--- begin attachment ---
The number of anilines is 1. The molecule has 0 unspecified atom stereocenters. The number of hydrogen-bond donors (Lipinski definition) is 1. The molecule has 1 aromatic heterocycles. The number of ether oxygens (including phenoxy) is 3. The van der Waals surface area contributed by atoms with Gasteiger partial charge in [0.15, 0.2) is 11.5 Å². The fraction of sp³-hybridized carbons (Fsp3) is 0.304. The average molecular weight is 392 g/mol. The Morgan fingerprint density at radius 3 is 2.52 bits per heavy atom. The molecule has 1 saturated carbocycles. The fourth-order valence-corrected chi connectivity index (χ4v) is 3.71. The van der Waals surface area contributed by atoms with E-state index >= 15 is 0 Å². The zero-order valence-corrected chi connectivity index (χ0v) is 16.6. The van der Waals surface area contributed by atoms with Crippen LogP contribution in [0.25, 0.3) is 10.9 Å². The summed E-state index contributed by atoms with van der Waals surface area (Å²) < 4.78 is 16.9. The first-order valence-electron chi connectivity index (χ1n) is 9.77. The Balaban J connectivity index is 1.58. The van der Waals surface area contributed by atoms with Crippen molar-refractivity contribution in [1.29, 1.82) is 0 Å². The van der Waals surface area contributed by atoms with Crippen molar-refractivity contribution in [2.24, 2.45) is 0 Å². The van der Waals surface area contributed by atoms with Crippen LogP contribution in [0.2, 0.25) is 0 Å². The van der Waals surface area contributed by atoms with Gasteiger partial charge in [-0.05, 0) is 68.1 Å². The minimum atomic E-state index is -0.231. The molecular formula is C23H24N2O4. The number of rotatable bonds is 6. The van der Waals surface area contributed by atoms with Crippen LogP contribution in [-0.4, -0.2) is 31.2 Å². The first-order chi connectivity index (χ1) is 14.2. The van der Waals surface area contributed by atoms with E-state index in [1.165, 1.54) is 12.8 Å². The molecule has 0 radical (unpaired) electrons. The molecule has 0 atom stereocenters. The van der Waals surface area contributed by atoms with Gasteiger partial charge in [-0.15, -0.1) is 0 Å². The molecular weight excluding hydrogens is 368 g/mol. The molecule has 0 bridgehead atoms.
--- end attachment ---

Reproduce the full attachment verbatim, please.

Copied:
The number of anilines is 1. The molecule has 0 unspecified atom stereocenters. The number of hydrogen-bond donors (Lipinski definition) is 1. The molecule has 1 aromatic heterocycles. The number of ether oxygens (including phenoxy) is 3. The van der Waals surface area contributed by atoms with Gasteiger partial charge in [0.15, 0.2) is 11.5 Å². The fraction of sp³-hybridized carbons (Fsp3) is 0.304. The average molecular weight is 392 g/mol. The Morgan fingerprint density at radius 3 is 2.52 bits per heavy atom. The molecule has 1 saturated carbocycles. The fourth-order valence-corrected chi connectivity index (χ4v) is 3.71. The van der Waals surface area contributed by atoms with E-state index >= 15 is 0 Å². The zero-order valence-corrected chi connectivity index (χ0v) is 16.6. The van der Waals surface area contributed by atoms with Crippen LogP contribution in [0.25, 0.3) is 10.9 Å². The summed E-state index contributed by atoms with van der Waals surface area (Å²) < 4.78 is 16.9. The first-order valence-electron chi connectivity index (χ1n) is 9.77. The Balaban J connectivity index is 1.58. The van der Waals surface area contributed by atoms with Crippen molar-refractivity contribution in [1.29, 1.82) is 0 Å². The van der Waals surface area contributed by atoms with Crippen molar-refractivity contribution in [2.24, 2.45) is 0 Å². The van der Waals surface area contributed by atoms with Crippen LogP contribution in [0.2, 0.25) is 0 Å². The van der Waals surface area contributed by atoms with Gasteiger partial charge in [-0.05, 0) is 68.1 Å². The minimum atomic E-state index is -0.231. The molecular formula is C23H24N2O4. The number of rotatable bonds is 6. The van der Waals surface area contributed by atoms with Crippen LogP contribution in [-0.4, -0.2) is 31.2 Å². The first-order chi connectivity index (χ1) is 14.2. The van der Waals surface area contributed by atoms with E-state index in [1.165, 1.54) is 12.8 Å². The molecule has 0 radical (unpaired) electrons. The molecule has 0 atom stereocenters. The van der Waals surface area contributed by atoms with Gasteiger partial charge in [-0.15, -0.1) is 0 Å². The molecular weight excluding hydrogens is 368 g/mol. The molecule has 0 bridgehead atoms.